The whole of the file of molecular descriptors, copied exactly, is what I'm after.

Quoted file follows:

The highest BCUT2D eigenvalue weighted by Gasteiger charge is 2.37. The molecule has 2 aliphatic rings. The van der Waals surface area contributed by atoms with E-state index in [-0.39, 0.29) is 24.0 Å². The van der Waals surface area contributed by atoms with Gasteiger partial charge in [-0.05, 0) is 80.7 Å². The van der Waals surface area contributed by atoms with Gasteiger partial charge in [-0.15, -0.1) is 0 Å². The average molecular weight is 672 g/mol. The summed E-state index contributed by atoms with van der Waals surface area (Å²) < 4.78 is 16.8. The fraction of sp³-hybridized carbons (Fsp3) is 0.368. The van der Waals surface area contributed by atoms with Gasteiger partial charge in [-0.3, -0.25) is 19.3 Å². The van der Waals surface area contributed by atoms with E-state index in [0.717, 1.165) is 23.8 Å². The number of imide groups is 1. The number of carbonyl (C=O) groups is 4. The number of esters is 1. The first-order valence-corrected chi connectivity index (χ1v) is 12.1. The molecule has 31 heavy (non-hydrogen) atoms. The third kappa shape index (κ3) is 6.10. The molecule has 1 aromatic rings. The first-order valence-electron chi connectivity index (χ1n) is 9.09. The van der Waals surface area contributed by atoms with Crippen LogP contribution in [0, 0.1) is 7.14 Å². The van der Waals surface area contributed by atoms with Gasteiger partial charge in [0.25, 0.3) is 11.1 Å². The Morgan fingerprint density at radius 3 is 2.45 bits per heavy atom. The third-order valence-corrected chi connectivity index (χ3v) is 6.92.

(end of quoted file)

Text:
The highest BCUT2D eigenvalue weighted by Gasteiger charge is 2.37. The molecule has 2 aliphatic rings. The van der Waals surface area contributed by atoms with E-state index in [-0.39, 0.29) is 24.0 Å². The van der Waals surface area contributed by atoms with Gasteiger partial charge in [-0.05, 0) is 80.7 Å². The van der Waals surface area contributed by atoms with Gasteiger partial charge in [-0.15, -0.1) is 0 Å². The average molecular weight is 672 g/mol. The summed E-state index contributed by atoms with van der Waals surface area (Å²) < 4.78 is 16.8. The fraction of sp³-hybridized carbons (Fsp3) is 0.368. The van der Waals surface area contributed by atoms with Gasteiger partial charge in [-0.3, -0.25) is 19.3 Å². The van der Waals surface area contributed by atoms with E-state index in [0.717, 1.165) is 23.8 Å². The number of imide groups is 1. The number of carbonyl (C=O) groups is 4. The number of esters is 1. The first-order valence-corrected chi connectivity index (χ1v) is 12.1. The molecule has 31 heavy (non-hydrogen) atoms. The third kappa shape index (κ3) is 6.10. The molecule has 1 aromatic rings. The first-order valence-electron chi connectivity index (χ1n) is 9.09. The van der Waals surface area contributed by atoms with Crippen LogP contribution in [0, 0.1) is 7.14 Å². The van der Waals surface area contributed by atoms with Gasteiger partial charge in [0.25, 0.3) is 11.1 Å². The Morgan fingerprint density at radius 3 is 2.45 bits per heavy atom. The third-order valence-corrected chi connectivity index (χ3v) is 6.92.